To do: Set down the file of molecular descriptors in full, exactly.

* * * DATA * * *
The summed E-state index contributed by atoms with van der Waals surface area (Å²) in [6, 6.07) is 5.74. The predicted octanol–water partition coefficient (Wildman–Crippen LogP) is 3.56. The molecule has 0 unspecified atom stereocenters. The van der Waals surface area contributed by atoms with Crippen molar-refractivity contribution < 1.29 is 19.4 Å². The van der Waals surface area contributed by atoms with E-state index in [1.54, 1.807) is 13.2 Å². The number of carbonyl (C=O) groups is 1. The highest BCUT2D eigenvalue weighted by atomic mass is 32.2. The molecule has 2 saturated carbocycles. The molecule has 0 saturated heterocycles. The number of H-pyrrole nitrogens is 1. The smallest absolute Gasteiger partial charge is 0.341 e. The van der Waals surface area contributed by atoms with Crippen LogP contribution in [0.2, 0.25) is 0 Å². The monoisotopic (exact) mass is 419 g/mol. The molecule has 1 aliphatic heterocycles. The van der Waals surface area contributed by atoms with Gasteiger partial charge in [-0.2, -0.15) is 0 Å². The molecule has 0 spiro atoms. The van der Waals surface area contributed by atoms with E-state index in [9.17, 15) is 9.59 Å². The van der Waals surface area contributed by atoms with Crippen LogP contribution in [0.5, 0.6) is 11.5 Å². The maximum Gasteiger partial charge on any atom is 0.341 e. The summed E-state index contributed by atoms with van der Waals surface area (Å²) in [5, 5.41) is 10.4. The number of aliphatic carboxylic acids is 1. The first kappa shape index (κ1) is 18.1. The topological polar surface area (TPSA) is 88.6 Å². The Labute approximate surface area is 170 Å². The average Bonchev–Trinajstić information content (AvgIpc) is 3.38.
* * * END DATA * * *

The summed E-state index contributed by atoms with van der Waals surface area (Å²) in [6, 6.07) is 5.74. The predicted octanol–water partition coefficient (Wildman–Crippen LogP) is 3.56. The molecule has 0 unspecified atom stereocenters. The van der Waals surface area contributed by atoms with Crippen molar-refractivity contribution < 1.29 is 19.4 Å². The van der Waals surface area contributed by atoms with E-state index in [1.54, 1.807) is 13.2 Å². The number of carbonyl (C=O) groups is 1. The highest BCUT2D eigenvalue weighted by atomic mass is 32.2. The molecule has 2 saturated carbocycles. The molecule has 0 saturated heterocycles. The number of H-pyrrole nitrogens is 1. The smallest absolute Gasteiger partial charge is 0.341 e. The van der Waals surface area contributed by atoms with Crippen LogP contribution in [0.2, 0.25) is 0 Å². The monoisotopic (exact) mass is 419 g/mol. The molecule has 1 aliphatic heterocycles. The van der Waals surface area contributed by atoms with Gasteiger partial charge in [-0.2, -0.15) is 0 Å². The molecule has 0 spiro atoms. The van der Waals surface area contributed by atoms with E-state index in [9.17, 15) is 9.59 Å². The van der Waals surface area contributed by atoms with Crippen LogP contribution in [0.5, 0.6) is 11.5 Å². The maximum Gasteiger partial charge on any atom is 0.341 e. The summed E-state index contributed by atoms with van der Waals surface area (Å²) in [5, 5.41) is 10.4. The number of aliphatic carboxylic acids is 1. The first kappa shape index (κ1) is 18.1. The topological polar surface area (TPSA) is 88.6 Å². The Labute approximate surface area is 170 Å². The average Bonchev–Trinajstić information content (AvgIpc) is 3.38.